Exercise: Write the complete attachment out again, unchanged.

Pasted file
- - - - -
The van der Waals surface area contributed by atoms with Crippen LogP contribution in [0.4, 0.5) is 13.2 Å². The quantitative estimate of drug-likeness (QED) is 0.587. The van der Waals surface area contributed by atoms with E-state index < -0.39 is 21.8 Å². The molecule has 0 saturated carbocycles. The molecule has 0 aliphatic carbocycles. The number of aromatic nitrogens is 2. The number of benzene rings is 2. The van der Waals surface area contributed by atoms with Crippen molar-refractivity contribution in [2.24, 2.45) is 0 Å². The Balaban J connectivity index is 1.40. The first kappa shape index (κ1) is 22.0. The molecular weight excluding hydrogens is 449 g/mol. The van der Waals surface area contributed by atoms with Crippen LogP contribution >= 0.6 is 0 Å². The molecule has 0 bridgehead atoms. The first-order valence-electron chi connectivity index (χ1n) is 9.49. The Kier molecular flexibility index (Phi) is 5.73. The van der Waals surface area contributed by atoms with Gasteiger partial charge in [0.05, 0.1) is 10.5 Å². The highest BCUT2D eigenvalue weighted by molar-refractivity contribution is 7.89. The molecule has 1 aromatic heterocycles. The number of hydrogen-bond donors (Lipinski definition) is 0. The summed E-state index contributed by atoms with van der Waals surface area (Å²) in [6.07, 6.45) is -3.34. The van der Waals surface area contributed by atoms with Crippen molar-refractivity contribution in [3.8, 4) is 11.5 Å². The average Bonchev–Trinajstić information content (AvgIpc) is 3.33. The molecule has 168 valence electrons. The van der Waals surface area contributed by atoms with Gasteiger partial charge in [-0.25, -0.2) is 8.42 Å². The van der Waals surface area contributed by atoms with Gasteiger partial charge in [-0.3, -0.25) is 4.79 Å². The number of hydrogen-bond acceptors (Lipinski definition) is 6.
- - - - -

The van der Waals surface area contributed by atoms with Crippen LogP contribution in [0.4, 0.5) is 13.2 Å². The quantitative estimate of drug-likeness (QED) is 0.587. The van der Waals surface area contributed by atoms with E-state index < -0.39 is 21.8 Å². The molecule has 0 saturated carbocycles. The molecule has 0 aliphatic carbocycles. The number of aromatic nitrogens is 2. The number of benzene rings is 2. The van der Waals surface area contributed by atoms with Crippen molar-refractivity contribution in [2.24, 2.45) is 0 Å². The Balaban J connectivity index is 1.40. The first kappa shape index (κ1) is 22.0. The molecular weight excluding hydrogens is 449 g/mol. The van der Waals surface area contributed by atoms with Crippen LogP contribution >= 0.6 is 0 Å². The molecule has 0 bridgehead atoms. The first-order valence-electron chi connectivity index (χ1n) is 9.49. The Kier molecular flexibility index (Phi) is 5.73. The van der Waals surface area contributed by atoms with Gasteiger partial charge in [0.05, 0.1) is 10.5 Å². The highest BCUT2D eigenvalue weighted by molar-refractivity contribution is 7.89. The molecule has 1 aromatic heterocycles. The number of hydrogen-bond donors (Lipinski definition) is 0. The summed E-state index contributed by atoms with van der Waals surface area (Å²) in [6.07, 6.45) is -3.34. The van der Waals surface area contributed by atoms with Crippen molar-refractivity contribution in [3.8, 4) is 11.5 Å². The average Bonchev–Trinajstić information content (AvgIpc) is 3.33. The molecule has 168 valence electrons. The van der Waals surface area contributed by atoms with Gasteiger partial charge in [-0.25, -0.2) is 8.42 Å². The van der Waals surface area contributed by atoms with Gasteiger partial charge in [-0.3, -0.25) is 4.79 Å². The number of hydrogen-bond acceptors (Lipinski definition) is 6.